vagrant-aspnet-rc1 pedro$ vagrant ssh Welcome to Ubuntu 14.04.3 LTS (GNU/Linux 3.13.0-74-generic x86_64) * Documentation: https://help.ubuntu.com/ System information as of Tue Dec 29 22:29:41 UTC 2015 System load: 0.35 Processes: 80 Usage of /: 3.4% of 39.34GB Users logged in: 0 Memory usage: 25% IP address for eth0: 10.0.2.15 Swap usage: 0% Graph this data and manage this system at: https://landscape.canonical.com/ Get cloud support with Ubuntu Advantage Cloud Guest: http://www.ubuntu.com/business/services/cloud 0 packages can be updated. 0 updates are security updates. vagrant@vagrant-ubuntu-trusty-64:~$ hostname vagrant-ubuntu-trusty-64 vagrant@vagrant-ubuntu-trusty-64:~$ id uid=1000(vagrant) gid=1000(vagrant) groups=1000(vagrant)
Notice how we end up with a session into a
vagrant-ubuntu-trusty-64 machine, running under the
In addition to setting up SSH, Vagrant also mounted the
vagrant-aspnet-rc1 host folder (the one were the
Vagrantfile was created) into the
/vagrant file on the guest.
vagrant@vagrant-ubuntu-trusty-64:~$ ls /vagrant Vagrantfile
We could now start to install ASP.NET 5 following the procedure outlined at http://docs.asp.net/en/latest/getting-started/installing-on-linux.html. However, that would be the “old way of doing things” and would not provide us with a reproducable development environment.
A better solution is to create a provision script, called
bootstrap.sh, and use it with Vagrant.
The provision script is simply a copy of the procedures at http://docs.asp.net/en/latest/getting-started/installing-on-linux.html, slightly changed to allow unsupervised installation.
#!/usr/bin/env bash # install dnvm pre-requisites sudo apt-get install -y unzip curl # install dnvm curl -sSL https://raw.githubusercontent.com/aspnet/Home/dev/dnvminstall.sh | DNX_BRANCH=dev sh &amp;&amp; source ~/.dnx/dnvm/dnvm.sh # install dnx pre-requisites sudo apt-get install -y libunwind8 gettext libssl-dev libcurl4-openssl-dev zlib1g libicu-dev uuid-dev # install dnx via dnvm dnvm upgrade -r coreclr # install libuv from source sudo apt-get install -y make automake libtool curl curl -sSL https://github.com/libuv/libuv/archive/v1.4.2.tar.gz | sudo tar zxfv - -C /usr/local/src cd /usr/local/src/libuv-1.4.2 sudo sh autogen.sh sudo ./configure sudo make sudo make install sudo rm -rf /usr/local/src/libuv-1.4.2 &amp;&amp; cd ~/ sudo ldconfig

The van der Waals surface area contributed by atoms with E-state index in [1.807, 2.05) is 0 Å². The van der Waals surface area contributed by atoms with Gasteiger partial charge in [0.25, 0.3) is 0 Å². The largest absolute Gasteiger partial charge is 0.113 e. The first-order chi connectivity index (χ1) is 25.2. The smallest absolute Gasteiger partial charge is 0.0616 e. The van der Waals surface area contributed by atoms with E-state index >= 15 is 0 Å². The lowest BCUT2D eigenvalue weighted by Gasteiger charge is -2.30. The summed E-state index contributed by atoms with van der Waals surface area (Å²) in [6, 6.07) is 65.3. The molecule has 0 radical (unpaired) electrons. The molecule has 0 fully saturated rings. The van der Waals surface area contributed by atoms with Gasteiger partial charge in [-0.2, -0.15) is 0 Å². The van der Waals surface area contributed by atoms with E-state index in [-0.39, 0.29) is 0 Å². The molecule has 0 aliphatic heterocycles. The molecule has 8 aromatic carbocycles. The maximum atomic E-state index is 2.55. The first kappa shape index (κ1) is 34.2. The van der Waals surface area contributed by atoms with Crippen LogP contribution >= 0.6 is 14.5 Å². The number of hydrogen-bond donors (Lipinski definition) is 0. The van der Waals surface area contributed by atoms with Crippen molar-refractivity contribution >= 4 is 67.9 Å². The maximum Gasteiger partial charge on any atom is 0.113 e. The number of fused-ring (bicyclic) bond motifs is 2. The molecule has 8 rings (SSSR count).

The next step is to edit the
Vagrantfile so this provision script is run automatically by Vagrant.
We also change the port forwarding rule so that is matches the default 5000 port used by ASP.NET.
# -*- mode: ruby -*- # vi: set ft=ruby : Vagrant.configure(2) do |config| config.vm.box = &quot;ubuntu/trusty64&quot; config.vm.provision :shell, path: &quot;bootstrap.sh&quot;, privileged: false config.vm.network &quot;forwarded_port&quot;, guest: 5000, host: 5000 end
To check that everything is properly configured we redo the whole process by destroying the VM and creating it again.
vagrant-aspnet-rc1 pedro$ vagrant destroy default: Are you sure you want to destroy the 'default' VM? [y/N] y ==&gt; default: Forcing shutdown of VM... ==&gt; default: Destroying VM and associated drives... vagrant-aspnet-rc1 pedro$ vagrant up ( ... lots of things that take a while to happen ... )
vagrant ssh and check that
dnx is fully functional.
How about publish with runtime?
Instead of having to previously provision ASP.NET, wouldn’t it be nice to include all the dependencies on the published project so that we could deploy it on a plain vanilla Ubuntu or Debian machine?
Well, one one hand it is possible to configure the publish process to also include the runtime, via the
dnu publish --out ~/code/dotnet/vagrant-ubuntu/published --no-source --runtime dnx-coreclr-linux-x18.104.22.168-rc1-update1
On the other hand, in order to have the Linux DNX runtime available on OS X we just need to explicitly specify the OS on the
dnvm install latest -OS linux -r coreclr
Unfortunately, this approach does not work because the published runtime is not self-sufficient.
For it to work properly it still requires some dependencies to be previously provisioned on the deployed machine.
This can be seen if we try to run the ASP.NET project
vagrant@vagrant-ubuntu-trusty-64:~$ /vagrant/published/approot/web failed to locate libcoreclr with error libunwind-x86_64.so.8: cannot open shared object file: No such file or directory vagrant@vagrant-ubuntu-trusty-64:~$ Connection to 127.0.0.1 closed by remote host. Connection to 127.0.0.1 closed.
Notice how the
libunwind-x86_64.so.8 failed to be opened.
So, for the time being, we need to provision at least the runtime dependencies on the deployed machine.
The runtime itself can be contained in the published project.